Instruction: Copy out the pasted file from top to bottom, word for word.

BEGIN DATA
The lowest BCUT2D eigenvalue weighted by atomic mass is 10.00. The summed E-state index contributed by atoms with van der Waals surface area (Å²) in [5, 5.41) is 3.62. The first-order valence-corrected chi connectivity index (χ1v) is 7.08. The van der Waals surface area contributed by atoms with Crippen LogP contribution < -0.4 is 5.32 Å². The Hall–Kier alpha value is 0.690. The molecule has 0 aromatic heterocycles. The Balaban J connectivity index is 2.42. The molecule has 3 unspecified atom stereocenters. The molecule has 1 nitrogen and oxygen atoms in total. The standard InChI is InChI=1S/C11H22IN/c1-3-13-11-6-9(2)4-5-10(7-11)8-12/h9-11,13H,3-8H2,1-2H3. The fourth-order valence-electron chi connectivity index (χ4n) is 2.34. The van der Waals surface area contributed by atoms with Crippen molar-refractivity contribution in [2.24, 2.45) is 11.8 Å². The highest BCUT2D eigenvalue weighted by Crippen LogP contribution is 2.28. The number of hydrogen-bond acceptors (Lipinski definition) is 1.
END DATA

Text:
The lowest BCUT2D eigenvalue weighted by atomic mass is 10.00. The summed E-state index contributed by atoms with van der Waals surface area (Å²) in [5, 5.41) is 3.62. The first-order valence-corrected chi connectivity index (χ1v) is 7.08. The van der Waals surface area contributed by atoms with Crippen LogP contribution < -0.4 is 5.32 Å². The Hall–Kier alpha value is 0.690. The molecule has 0 aromatic heterocycles. The Balaban J connectivity index is 2.42. The molecule has 3 unspecified atom stereocenters. The molecule has 1 nitrogen and oxygen atoms in total. The standard InChI is InChI=1S/C11H22IN/c1-3-13-11-6-9(2)4-5-10(7-11)8-12/h9-11,13H,3-8H2,1-2H3. The fourth-order valence-electron chi connectivity index (χ4n) is 2.34. The van der Waals surface area contributed by atoms with Crippen molar-refractivity contribution in [2.24, 2.45) is 11.8 Å². The highest BCUT2D eigenvalue weighted by Crippen LogP contribution is 2.28. The number of hydrogen-bond acceptors (Lipinski definition) is 1.